You are right. A typedef is nothing more than a new name for a type, in that sense, it is an alias. And, it really is just a new name for a type, not a new type in and of itself. It serves the purpose of shortening names to make the code more readable, and to associate types as nested in a class declaration (see STL containers for examples). Typedefs are especially useful in generic programming and template meta-programming, because the names of the types tend to get very long (with many template arguments). They are also useful in template meta-programming to declare the results of meta-functions. But still, typedefs are just an alias for a type. In fact, this is what they are now referred to as in the new C++ standard, as type aliases, with a new syntax:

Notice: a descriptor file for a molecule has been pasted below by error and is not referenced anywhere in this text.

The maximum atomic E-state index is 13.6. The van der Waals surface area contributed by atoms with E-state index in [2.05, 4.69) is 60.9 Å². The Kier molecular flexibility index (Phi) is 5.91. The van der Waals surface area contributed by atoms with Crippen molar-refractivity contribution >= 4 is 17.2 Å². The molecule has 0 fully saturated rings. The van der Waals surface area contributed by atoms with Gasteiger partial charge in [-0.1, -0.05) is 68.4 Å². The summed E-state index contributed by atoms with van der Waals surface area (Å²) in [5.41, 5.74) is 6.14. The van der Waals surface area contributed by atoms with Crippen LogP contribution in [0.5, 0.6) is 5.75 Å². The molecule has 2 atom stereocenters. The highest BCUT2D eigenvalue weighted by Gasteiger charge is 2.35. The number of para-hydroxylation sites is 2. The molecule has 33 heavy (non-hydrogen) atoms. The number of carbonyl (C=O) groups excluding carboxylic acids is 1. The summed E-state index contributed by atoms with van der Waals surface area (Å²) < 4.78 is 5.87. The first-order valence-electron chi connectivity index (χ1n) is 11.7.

typedef std::size_t size_type; //old syntax (still valid in C++11, of course)
using size_type = std::size_t; //new syntax.
template <typename T>
using vect_type = std::vector<T>; //new syntax allows template aliases too.
I am working creating a fully encapsulated, homogeneous singly linked data structure. The Listing class and SinglyLinkedList class that are part of the whole application compile fine, but the problem ...